It’s all about timing when harvesting cucumbers for eating fresh or preserving as dill or sweet pickles. Picking these low-calorie vegetables ensures the best flavor, greatest nutritional value and suitability for pickling.
Harvest cucumbers based on how you plan to use them. Pick the fruit when it’s 1½ to 2½ inches long if you plan on making sweet pickles. Allow the cucumbers to grow a bit bigger, three to four inches, if dill pickles are on the menu. Allow them to grow longer if you plan on using them fresh in salads, beverages or for snacking. Harvest slicing cucumbers when the skin is firm, bright green and the fruit is six to nine inches long. You can leave burpless cucumber varieties on the vine a bit longer. They have been bred to maintain their mild flavor when harvested at 10 to 12 inches in length.
Impress your family with the crisp, mild flavor of the long Japanese cucumber. Pick these when they are 12 to 18” long. The flavor remains mild and skin easy to digest despite the longer size.
Misshapen and bitter flavored cucumbers are usually the result of drought, improper fertilization, and large fluctuations in temperatures. These are safe to eat but may not have the best flavor. Remove about an inch of the stem end and peel to remove some of the bitter flavor. Compost poor quality fruit that is not suitable for eating. Then adjust your care to ensure better quality cucumbers for the remainder of the season.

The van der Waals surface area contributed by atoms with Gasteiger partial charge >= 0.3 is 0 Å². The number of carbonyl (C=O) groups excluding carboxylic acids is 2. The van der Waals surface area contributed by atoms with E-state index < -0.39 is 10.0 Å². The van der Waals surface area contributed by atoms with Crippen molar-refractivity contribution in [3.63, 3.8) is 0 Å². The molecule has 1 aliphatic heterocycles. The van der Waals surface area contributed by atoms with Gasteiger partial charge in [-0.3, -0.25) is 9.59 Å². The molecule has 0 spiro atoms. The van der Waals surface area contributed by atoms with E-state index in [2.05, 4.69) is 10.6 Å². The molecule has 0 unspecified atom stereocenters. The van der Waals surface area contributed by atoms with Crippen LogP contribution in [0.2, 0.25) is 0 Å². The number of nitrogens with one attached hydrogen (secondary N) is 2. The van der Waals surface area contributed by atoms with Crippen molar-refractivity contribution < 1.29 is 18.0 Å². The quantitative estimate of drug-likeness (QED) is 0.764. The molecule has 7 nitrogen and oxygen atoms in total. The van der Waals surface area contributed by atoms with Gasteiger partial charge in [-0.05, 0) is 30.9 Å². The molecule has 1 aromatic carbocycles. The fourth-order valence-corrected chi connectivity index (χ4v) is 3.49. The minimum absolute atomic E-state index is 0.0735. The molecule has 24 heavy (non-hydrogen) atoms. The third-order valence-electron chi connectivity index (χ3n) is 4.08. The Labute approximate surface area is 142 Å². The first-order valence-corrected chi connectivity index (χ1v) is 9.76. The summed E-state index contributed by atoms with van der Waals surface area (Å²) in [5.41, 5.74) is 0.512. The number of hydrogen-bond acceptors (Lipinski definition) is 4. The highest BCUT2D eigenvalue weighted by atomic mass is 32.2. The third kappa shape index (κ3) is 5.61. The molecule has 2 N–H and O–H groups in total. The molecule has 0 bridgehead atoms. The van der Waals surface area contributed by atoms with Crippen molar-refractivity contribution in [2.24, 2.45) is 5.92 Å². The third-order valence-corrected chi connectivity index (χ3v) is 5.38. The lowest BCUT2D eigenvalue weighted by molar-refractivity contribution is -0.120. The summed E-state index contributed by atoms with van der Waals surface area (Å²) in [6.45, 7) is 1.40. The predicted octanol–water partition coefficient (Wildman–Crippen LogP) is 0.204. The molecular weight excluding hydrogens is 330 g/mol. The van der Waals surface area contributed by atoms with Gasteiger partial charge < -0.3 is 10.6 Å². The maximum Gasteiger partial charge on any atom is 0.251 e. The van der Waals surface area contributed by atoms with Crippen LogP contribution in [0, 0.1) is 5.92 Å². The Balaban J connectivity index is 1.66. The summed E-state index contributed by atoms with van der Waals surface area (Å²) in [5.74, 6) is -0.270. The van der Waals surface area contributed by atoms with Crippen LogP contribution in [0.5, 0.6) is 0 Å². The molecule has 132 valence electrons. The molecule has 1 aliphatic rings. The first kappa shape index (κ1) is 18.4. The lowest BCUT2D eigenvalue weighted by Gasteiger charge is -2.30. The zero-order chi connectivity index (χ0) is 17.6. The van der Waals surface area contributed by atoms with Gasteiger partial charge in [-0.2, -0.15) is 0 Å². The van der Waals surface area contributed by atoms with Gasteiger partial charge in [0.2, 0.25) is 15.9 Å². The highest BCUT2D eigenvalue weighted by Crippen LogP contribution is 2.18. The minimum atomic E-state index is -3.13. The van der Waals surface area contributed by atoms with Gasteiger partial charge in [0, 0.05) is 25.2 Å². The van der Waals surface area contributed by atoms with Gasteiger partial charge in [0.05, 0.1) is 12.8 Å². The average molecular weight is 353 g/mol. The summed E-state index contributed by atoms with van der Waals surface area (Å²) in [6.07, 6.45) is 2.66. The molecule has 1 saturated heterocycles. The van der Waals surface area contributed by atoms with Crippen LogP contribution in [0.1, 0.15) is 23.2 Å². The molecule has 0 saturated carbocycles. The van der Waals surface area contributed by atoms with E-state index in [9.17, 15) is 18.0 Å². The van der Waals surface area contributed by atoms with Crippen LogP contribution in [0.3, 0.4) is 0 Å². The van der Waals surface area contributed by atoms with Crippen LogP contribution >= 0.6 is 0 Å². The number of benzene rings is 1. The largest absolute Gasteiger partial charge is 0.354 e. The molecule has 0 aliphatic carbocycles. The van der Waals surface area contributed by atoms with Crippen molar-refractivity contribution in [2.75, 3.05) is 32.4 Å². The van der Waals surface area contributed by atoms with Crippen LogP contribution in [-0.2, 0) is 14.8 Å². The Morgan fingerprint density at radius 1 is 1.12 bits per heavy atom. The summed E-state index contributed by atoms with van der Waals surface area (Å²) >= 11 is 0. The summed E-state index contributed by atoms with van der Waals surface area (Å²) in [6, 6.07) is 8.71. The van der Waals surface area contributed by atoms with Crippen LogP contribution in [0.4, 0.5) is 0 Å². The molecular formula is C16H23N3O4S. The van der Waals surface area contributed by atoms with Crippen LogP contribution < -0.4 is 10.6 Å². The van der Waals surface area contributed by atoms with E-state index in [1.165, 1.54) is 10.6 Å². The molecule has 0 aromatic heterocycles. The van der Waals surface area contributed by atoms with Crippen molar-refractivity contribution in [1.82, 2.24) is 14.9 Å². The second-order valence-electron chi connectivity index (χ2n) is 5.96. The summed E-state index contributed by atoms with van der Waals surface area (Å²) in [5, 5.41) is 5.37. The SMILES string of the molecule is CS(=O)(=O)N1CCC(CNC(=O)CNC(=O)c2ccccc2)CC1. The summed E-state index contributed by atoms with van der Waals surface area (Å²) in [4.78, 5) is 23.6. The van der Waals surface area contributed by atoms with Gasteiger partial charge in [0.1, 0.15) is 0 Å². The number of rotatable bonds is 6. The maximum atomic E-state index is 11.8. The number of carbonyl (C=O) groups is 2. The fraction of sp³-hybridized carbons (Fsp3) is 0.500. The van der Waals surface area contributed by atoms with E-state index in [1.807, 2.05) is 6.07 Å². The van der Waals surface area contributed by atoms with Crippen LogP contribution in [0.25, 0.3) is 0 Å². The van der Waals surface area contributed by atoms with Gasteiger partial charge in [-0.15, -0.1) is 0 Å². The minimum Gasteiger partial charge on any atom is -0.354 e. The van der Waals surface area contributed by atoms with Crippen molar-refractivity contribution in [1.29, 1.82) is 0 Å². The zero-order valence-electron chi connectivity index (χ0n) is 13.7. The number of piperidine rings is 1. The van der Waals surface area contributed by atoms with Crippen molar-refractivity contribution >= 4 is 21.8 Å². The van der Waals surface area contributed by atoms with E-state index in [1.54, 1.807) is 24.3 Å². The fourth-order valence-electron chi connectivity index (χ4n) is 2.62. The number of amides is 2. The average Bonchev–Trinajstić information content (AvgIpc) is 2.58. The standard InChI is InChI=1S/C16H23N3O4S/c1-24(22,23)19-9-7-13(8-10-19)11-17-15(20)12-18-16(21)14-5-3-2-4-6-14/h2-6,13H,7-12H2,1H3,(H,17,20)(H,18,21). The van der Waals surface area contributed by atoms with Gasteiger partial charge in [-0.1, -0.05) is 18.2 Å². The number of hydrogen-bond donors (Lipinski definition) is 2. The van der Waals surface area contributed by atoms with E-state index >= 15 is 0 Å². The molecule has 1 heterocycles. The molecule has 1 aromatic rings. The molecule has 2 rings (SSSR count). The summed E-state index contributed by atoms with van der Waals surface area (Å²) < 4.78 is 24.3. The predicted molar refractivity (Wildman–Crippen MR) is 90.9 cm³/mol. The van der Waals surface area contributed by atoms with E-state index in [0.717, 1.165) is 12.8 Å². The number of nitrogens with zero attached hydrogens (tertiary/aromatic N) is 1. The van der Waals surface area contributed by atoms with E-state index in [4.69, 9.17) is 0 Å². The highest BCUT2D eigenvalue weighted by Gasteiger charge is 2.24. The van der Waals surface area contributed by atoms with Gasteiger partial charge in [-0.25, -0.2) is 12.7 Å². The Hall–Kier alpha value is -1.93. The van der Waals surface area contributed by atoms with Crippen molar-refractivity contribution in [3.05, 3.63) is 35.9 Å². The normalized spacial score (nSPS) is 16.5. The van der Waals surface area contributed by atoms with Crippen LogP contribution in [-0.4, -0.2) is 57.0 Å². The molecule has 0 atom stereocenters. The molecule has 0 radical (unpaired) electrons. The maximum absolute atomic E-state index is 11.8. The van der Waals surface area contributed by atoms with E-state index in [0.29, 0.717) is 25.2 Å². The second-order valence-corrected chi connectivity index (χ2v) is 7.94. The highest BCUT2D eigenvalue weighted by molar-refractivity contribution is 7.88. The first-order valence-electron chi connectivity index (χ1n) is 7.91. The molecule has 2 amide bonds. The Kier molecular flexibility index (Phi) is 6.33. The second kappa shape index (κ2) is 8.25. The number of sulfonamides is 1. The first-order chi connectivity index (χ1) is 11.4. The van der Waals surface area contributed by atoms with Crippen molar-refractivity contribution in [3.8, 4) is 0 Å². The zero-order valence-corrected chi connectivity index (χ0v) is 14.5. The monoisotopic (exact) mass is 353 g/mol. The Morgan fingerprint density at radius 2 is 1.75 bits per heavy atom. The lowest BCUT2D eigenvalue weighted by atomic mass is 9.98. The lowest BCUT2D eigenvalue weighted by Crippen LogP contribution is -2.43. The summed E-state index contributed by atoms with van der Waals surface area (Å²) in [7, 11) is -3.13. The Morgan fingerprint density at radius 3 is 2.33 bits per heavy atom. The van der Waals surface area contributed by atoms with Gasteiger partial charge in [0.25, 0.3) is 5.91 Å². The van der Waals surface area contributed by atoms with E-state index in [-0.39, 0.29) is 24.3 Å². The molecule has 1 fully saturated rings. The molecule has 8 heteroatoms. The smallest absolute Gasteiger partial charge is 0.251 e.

These low-calorie vegetables are a good source of fiber, potassium, and vitamin K. Plus, they have a high-water content, making them a mild diuretic to help in weight loss and reduce blood pressure. Enjoy cucumbers in chopped salads, chilled soups or sandwiches. Or add a few slices to a glass of water for a refreshing drink.
Cucumbers can also sooth and minimize eye puffiness. Just place a few chilled slices of cucumber on closed eyes and relax. No matter your desired use for this multi-purpose vegetable, harvest it at just the right time to enjoy its many benefits.
Melinda Myers is the author of more than 20 gardening books, including Small Space Gardening. She hosts The Great Courses “How to Grow Anything” DVD series and the nationally syndicated Melinda’s Garden Moment TV & radio segments. Myers is a columnist and contributing editor for Birds & Blooms magazine and was commissioned by Longfield Gardens for her expertise to write this article. Myers’ web site is www.melindamyers.com.